The first half of August - I note it with mixed feelings, because August passes so quickly. Often the warmest weather of the year, August is the month that truly means summer.

July is summer in some places, even the Willamette Valley. Even May is summer in some parts of the country: sultry Florida, warm and humid New Jersey, scorching Arizona. In the mountains of the Pacific Northwest or the Rockies, only August is high season summer. Summer sometimes lingers into September in those places, or drifts in yellow swaths of big leaf maples into early October in the coast range, or blazes in cottonwoods during crisp mornings and coo days east of the Cascades ...but those are possibilities, not probabilities.

What's probable is that for most of us, August is our vacation month, our book and hammock month, our family visiting month, our camping-fishing-hiking month, our harvesting the garden month, our "hope it doesn't rain on the kite festival" month, our swim in lakes month, our fruit-pie-baking, jam-making month, our get out of town month.

For me, August is the ultimate high mountain, wild flower bedecked (hopefully free of mosquitoes), sleeping under stars month. Several years living in Colorado left a piece of my heart in the high country, and living at sea level hasn't dampened my enthusiasm and desire to wander mountain meadows, inhale the sweet air, and experience the exhilaration I get from oxygen deprivation!

So far this summer, I've been doing well. In early July I traveled to Joseph, Ore., the jump-off for the Wallowa Mountains, described by locals as the "Switzerland of America." One afternoon, the Wallowa tram dropped me above timberline, on high meadows and tundra. Indeed, I got that "Sound of Music" feeling. My stint in Joseph rekindled my yen for mountains.

At the end of July, we stumbled across another little patch of high country and granite peaks: Anthony Lakes in the Blue Mountains southwest of LaGrande. Day hikes took us to several lakes that dot the area. A longer hike to 8,200 feet took us to a point where the view extended over all of eastern Oregon. Wild flowers were out in full force-fuchsia monkey flowers, elephant head orchids, larkspur, pearly everlasting, wild onions, asters, yarrow, paintbrush, and gentian. The variety of flowers blooming at the same time indicates how short the summer is. Low bush huckleberries, red and not yet ripe, were a tart precursor of their purple sweetness later in the season.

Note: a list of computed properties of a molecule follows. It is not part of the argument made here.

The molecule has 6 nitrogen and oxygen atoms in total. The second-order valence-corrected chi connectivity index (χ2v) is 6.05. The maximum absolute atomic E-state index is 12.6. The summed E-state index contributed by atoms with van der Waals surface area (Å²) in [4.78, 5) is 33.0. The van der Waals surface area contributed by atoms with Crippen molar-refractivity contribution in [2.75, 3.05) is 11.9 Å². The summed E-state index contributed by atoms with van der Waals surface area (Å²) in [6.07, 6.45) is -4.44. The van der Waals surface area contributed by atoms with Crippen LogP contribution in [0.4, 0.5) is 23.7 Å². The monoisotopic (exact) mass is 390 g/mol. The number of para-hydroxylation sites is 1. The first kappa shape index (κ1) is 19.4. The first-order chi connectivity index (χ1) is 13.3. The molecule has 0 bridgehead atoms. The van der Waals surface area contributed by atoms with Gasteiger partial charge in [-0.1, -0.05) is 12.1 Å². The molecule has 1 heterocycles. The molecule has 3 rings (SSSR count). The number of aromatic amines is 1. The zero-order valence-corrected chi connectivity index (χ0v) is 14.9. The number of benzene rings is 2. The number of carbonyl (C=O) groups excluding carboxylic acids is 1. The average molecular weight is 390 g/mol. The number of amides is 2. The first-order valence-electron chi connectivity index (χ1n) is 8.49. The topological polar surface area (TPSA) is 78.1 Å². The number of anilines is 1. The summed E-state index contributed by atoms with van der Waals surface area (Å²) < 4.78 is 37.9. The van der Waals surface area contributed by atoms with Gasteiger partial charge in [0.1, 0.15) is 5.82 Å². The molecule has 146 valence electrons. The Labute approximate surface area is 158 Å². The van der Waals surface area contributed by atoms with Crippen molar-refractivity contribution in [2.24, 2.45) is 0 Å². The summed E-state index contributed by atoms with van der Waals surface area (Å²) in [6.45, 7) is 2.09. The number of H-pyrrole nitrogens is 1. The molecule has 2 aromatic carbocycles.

Looking ahead at my August commitments, I feel a need to preserve time for one more trip to the mountains. Why? Because I'm hooked. Going to the mountains is a yearning, an itch to be scratched. Summer isn't complete without several outings above timberline. There's a spot of vanity here, too; in my late fifties, hiking at high elevation means I'm not over the hill yet, figuratively as well as literally.

What is it about high mountain scenery that attracts me so much? I like all sorts of environments, but I like best the ones without buildings, cars and traffic, or people's noisy toys. Mountains and deserts are the two situations where people seem to have the least impact. In both places, the stars are more visible; the quiet can be immense.

Because mountains are cloaked in snow and cold most of the year, they seem to hold secrets. Even Death Valley seems less mysterious; paved and unpaved roads penetrate its depths and you can comfortably visit October through May. In the mountains, few roads probe above timberline and visiting season is typically compressed to eight weeks, not eight months. The mountains' short summer reminds me that life, too, is brief.

So mountains give me perspective. Their quiet calms me. The exertion of hiking puts me in touch with my physical self. Lazing around our campsite puts me in touch with my undisciplined, child-like self. And, sometimes I just need a respite. Sometimes I just need to be away from things that are man-made or man-destroyed, away from discouraging news about war and plans for war, away from too much information about climate change and radioactive waste, away from one more piece of ground going under the 'dozer. Most of the time I'm too responsible to turn my attention away from these things, but sometimes I just want to run away. Then my thoughts turn to my favorite August refuge, high mountains, and I make plans for another outing to store up peace of mind for the fall and winter.

Victoria Stoppiello is a free lance writer from Ilwaco where she has deep roots in our area's fishing tradition.

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